Interview with Aarya


BW: When did Sarvam come to you?

Arya: Vishnu wanted to make Sarvam much before Billa but it somehow happened only after Billa. Sarvam came to me around that time.

How did the story of Sarvam impress you?

I had an idea of the script and once I started working in it, the story unraveled. I liked and enjoyed every bit of it. As I have immense faith in Vishnu, I did not go into the nitty-gritty details of the film.

What makes Arya-Vishnu combo special?

Vishnu knows me in and out. I have been working with him since Arindum Ariyamalum days. More than the director-actor relationship, we are friends first. He knows my strengths and weaknesses and would not go too much on my negative side. He brings out the best and finer aspects of me. We get along like a house on fire and can relate to each other very well.

” Vishnu knows me in and out ”

How do you think Nirav Shah’s work has helped Sarvam?

Vishnu, Nirav and I are working together from Arindum days. For me, as well as Nirav, Arindum was our first film with Vishnu. I feel he has also grown hugely as a cinematographer with every film. The films that Nirav worked with Vishnu, be it Arindum or Pattiyal or Billa or Sarvam, each one was different and unique and had its own characteristic feature. Similarly, his work in Sarvam is remarkable and is in sync with the flow of the film.

” Karthik is the best role that I have played in my film career so far ”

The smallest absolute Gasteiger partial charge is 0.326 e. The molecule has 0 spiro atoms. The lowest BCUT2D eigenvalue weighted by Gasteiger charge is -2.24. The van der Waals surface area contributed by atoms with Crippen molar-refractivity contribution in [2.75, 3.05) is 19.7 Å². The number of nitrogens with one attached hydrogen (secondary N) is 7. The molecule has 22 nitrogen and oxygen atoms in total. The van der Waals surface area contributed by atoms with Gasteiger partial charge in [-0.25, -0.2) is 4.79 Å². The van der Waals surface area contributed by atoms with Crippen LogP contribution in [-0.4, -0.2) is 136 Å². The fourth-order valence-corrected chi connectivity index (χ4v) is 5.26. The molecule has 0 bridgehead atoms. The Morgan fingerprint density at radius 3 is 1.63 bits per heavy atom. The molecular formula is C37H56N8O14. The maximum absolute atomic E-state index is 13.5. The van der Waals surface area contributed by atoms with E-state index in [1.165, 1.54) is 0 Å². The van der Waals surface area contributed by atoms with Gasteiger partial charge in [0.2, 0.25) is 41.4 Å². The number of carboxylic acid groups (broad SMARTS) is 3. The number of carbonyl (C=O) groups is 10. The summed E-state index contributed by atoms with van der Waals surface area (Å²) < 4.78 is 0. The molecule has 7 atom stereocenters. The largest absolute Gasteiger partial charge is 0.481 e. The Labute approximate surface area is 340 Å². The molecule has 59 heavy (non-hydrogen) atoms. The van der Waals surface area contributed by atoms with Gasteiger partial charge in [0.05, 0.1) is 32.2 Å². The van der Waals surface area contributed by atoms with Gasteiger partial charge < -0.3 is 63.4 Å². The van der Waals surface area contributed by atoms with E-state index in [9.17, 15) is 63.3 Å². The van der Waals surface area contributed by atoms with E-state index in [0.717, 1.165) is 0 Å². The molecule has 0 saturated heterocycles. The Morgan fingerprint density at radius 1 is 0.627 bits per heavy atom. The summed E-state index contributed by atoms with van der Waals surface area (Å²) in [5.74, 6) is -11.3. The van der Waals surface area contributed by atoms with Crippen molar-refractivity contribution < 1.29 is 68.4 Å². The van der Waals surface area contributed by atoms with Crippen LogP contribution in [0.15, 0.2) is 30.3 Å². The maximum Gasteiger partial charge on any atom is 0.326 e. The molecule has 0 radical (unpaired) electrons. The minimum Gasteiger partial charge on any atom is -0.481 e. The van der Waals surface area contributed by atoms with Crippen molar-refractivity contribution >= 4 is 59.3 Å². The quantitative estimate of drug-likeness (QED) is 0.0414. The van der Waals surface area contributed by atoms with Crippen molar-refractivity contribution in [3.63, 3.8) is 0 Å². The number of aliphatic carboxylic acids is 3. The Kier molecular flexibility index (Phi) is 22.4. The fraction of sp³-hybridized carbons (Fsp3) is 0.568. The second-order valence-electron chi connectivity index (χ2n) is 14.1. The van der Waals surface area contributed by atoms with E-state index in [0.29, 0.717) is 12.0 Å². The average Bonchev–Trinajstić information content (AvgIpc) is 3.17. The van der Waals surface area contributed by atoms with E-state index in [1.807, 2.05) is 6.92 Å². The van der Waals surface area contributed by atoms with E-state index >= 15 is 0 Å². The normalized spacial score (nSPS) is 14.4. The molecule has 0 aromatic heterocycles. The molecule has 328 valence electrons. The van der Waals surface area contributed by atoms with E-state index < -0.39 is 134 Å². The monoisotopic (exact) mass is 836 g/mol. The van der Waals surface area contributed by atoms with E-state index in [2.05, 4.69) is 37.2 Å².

Special effects were used in song sequences in Sarvam. Was it challenging for you as an actor?

The crew associated with this had a proper plan on hand and I had a vague idea. They instructed me on my movements and knew what they wanted. So it was not difficult for me.

Can you compare Karthik of Sarvam with Rudran of Naan Kadavul?

Karthik is the best role that I have played in my film career so far. It had many shades from romantic to serious to emotional. There was so much of variation and it was very challenging. Rudran is a ‘once in a life’ role and I cannot do it again. It is like an achievement for me. One cannot compare Rudran with any other role.

You almost played two different roles – happy-go-lucky and serious – in Sarvam. Which was shot first and did you prepare for it?

We shot almost 75% of the ‘happy-go-lucky’ character first. Then later, it was shuttling between this role and the other. There was no preparation as such. We developed as we went along.

After Ullam Ketkume, Sarvam is where you are shown as cool and yuppie. Are you the same in real life too?

The character Karthik that I play is Sarvam is the real me. During shoots, Vishnu would always remind me that it is ME that I am playing whenever I tried to do something different. He had written the script with me in mind. So it was very natural for me.

How was it working with child artiste Rohan?